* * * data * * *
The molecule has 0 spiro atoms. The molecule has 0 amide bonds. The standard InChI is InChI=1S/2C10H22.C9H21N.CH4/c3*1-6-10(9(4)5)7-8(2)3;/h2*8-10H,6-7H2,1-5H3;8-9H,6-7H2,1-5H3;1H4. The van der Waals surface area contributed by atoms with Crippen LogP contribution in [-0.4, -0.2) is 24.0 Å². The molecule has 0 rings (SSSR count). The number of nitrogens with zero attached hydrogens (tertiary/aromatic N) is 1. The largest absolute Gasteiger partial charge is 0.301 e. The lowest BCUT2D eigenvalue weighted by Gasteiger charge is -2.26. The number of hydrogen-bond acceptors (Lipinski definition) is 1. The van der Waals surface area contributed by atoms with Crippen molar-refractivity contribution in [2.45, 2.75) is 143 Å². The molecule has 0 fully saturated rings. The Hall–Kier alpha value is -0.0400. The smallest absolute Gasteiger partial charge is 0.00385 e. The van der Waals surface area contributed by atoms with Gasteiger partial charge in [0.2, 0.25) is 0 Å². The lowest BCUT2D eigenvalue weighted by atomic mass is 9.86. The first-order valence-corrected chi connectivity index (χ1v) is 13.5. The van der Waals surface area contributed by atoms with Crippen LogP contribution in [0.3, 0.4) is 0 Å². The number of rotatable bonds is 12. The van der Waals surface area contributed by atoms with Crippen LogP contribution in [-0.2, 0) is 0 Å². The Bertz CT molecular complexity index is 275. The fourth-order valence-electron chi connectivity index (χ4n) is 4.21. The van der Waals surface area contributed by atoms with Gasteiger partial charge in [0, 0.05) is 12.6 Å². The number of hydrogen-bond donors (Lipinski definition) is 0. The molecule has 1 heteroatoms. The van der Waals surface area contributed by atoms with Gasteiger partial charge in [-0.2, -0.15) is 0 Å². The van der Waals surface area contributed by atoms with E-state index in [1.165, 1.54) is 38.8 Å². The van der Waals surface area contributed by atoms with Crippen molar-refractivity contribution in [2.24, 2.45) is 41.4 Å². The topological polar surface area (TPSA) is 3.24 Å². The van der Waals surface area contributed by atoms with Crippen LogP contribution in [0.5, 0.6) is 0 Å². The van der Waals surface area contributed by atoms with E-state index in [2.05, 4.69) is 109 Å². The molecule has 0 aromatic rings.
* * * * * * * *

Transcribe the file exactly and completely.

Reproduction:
The molecule has 0 spiro atoms. The molecule has 0 amide bonds. The standard InChI is InChI=1S/2C10H22.C9H21N.CH4/c3*1-6-10(9(4)5)7-8(2)3;/h2*8-10H,6-7H2,1-5H3;8-9H,6-7H2,1-5H3;1H4. The van der Waals surface area contributed by atoms with Crippen LogP contribution in [-0.4, -0.2) is 24.0 Å². The molecule has 0 rings (SSSR count). The number of nitrogens with zero attached hydrogens (tertiary/aromatic N) is 1. The largest absolute Gasteiger partial charge is 0.301 e. The lowest BCUT2D eigenvalue weighted by Gasteiger charge is -2.26. The number of hydrogen-bond acceptors (Lipinski definition) is 1. The van der Waals surface area contributed by atoms with Crippen molar-refractivity contribution in [2.45, 2.75) is 143 Å². The molecule has 0 fully saturated rings. The Hall–Kier alpha value is -0.0400. The smallest absolute Gasteiger partial charge is 0.00385 e. The van der Waals surface area contributed by atoms with Gasteiger partial charge in [0.2, 0.25) is 0 Å². The lowest BCUT2D eigenvalue weighted by atomic mass is 9.86. The first-order valence-corrected chi connectivity index (χ1v) is 13.5. The van der Waals surface area contributed by atoms with Crippen LogP contribution in [0.3, 0.4) is 0 Å². The number of rotatable bonds is 12. The van der Waals surface area contributed by atoms with Crippen LogP contribution in [-0.2, 0) is 0 Å². The Bertz CT molecular complexity index is 275. The fourth-order valence-electron chi connectivity index (χ4n) is 4.21. The van der Waals surface area contributed by atoms with Gasteiger partial charge in [0, 0.05) is 12.6 Å². The number of hydrogen-bond donors (Lipinski definition) is 0. The molecule has 1 heteroatoms. The van der Waals surface area contributed by atoms with Gasteiger partial charge in [-0.2, -0.15) is 0 Å². The van der Waals surface area contributed by atoms with E-state index in [1.165, 1.54) is 38.8 Å². The van der Waals surface area contributed by atoms with Crippen molar-refractivity contribution in [2.24, 2.45) is 41.4 Å². The topological polar surface area (TPSA) is 3.24 Å². The van der Waals surface area contributed by atoms with Crippen LogP contribution in [0.5, 0.6) is 0 Å². The van der Waals surface area contributed by atoms with E-state index in [2.05, 4.69) is 109 Å². The molecule has 0 aromatic rings.